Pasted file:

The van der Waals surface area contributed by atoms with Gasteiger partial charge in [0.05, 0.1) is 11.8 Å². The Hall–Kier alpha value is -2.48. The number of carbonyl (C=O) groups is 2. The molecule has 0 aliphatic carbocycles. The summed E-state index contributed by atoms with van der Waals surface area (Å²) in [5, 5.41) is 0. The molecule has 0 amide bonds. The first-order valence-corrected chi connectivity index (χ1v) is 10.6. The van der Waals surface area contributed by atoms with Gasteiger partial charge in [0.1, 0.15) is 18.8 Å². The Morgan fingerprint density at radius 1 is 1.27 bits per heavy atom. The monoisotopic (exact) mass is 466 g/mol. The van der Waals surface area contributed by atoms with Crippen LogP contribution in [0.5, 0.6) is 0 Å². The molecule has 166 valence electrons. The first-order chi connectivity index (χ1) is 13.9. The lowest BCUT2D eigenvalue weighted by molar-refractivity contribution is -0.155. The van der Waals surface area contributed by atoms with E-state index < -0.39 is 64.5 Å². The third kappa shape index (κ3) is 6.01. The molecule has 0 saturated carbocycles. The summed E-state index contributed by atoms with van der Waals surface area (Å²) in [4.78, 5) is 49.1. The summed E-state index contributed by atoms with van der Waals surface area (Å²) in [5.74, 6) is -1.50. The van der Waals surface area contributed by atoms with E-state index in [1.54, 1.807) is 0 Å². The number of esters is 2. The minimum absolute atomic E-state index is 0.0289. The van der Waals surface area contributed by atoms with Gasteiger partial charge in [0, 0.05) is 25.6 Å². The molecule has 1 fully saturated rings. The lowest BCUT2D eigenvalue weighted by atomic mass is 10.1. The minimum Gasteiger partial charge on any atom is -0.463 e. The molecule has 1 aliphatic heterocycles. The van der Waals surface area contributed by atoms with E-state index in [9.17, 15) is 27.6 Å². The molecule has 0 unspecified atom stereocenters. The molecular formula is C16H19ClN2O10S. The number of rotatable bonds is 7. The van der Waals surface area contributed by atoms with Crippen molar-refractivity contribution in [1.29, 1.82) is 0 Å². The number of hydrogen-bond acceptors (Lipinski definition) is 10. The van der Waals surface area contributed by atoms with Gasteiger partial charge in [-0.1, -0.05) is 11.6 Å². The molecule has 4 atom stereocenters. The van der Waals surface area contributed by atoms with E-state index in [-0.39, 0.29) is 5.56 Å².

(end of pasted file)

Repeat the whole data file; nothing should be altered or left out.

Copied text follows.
The van der Waals surface area contributed by atoms with Gasteiger partial charge in [0.05, 0.1) is 11.8 Å². The Hall–Kier alpha value is -2.48. The number of carbonyl (C=O) groups is 2. The molecule has 0 aliphatic carbocycles. The summed E-state index contributed by atoms with van der Waals surface area (Å²) in [5, 5.41) is 0. The molecule has 0 amide bonds. The first-order valence-corrected chi connectivity index (χ1v) is 10.6. The van der Waals surface area contributed by atoms with Gasteiger partial charge in [0.1, 0.15) is 18.8 Å². The Morgan fingerprint density at radius 1 is 1.27 bits per heavy atom. The monoisotopic (exact) mass is 466 g/mol. The van der Waals surface area contributed by atoms with Crippen LogP contribution in [0.5, 0.6) is 0 Å². The molecule has 166 valence electrons. The first-order chi connectivity index (χ1) is 13.9. The lowest BCUT2D eigenvalue weighted by molar-refractivity contribution is -0.155. The van der Waals surface area contributed by atoms with E-state index < -0.39 is 64.5 Å². The third kappa shape index (κ3) is 6.01. The molecule has 0 saturated carbocycles. The summed E-state index contributed by atoms with van der Waals surface area (Å²) in [4.78, 5) is 49.1. The summed E-state index contributed by atoms with van der Waals surface area (Å²) in [5.74, 6) is -1.50. The van der Waals surface area contributed by atoms with E-state index in [1.54, 1.807) is 0 Å². The number of esters is 2. The minimum absolute atomic E-state index is 0.0289. The van der Waals surface area contributed by atoms with Gasteiger partial charge in [0, 0.05) is 25.6 Å². The molecule has 1 fully saturated rings. The lowest BCUT2D eigenvalue weighted by atomic mass is 10.1. The minimum Gasteiger partial charge on any atom is -0.463 e. The molecule has 1 aliphatic heterocycles. The van der Waals surface area contributed by atoms with E-state index in [9.17, 15) is 27.6 Å². The molecule has 0 unspecified atom stereocenters. The molecular formula is C16H19ClN2O10S. The number of rotatable bonds is 7. The van der Waals surface area contributed by atoms with Crippen molar-refractivity contribution in [1.29, 1.82) is 0 Å². The number of hydrogen-bond acceptors (Lipinski definition) is 10. The van der Waals surface area contributed by atoms with Gasteiger partial charge in [-0.1, -0.05) is 11.6 Å². The molecule has 4 atom stereocenters. The van der Waals surface area contributed by atoms with E-state index in [-0.39, 0.29) is 5.56 Å².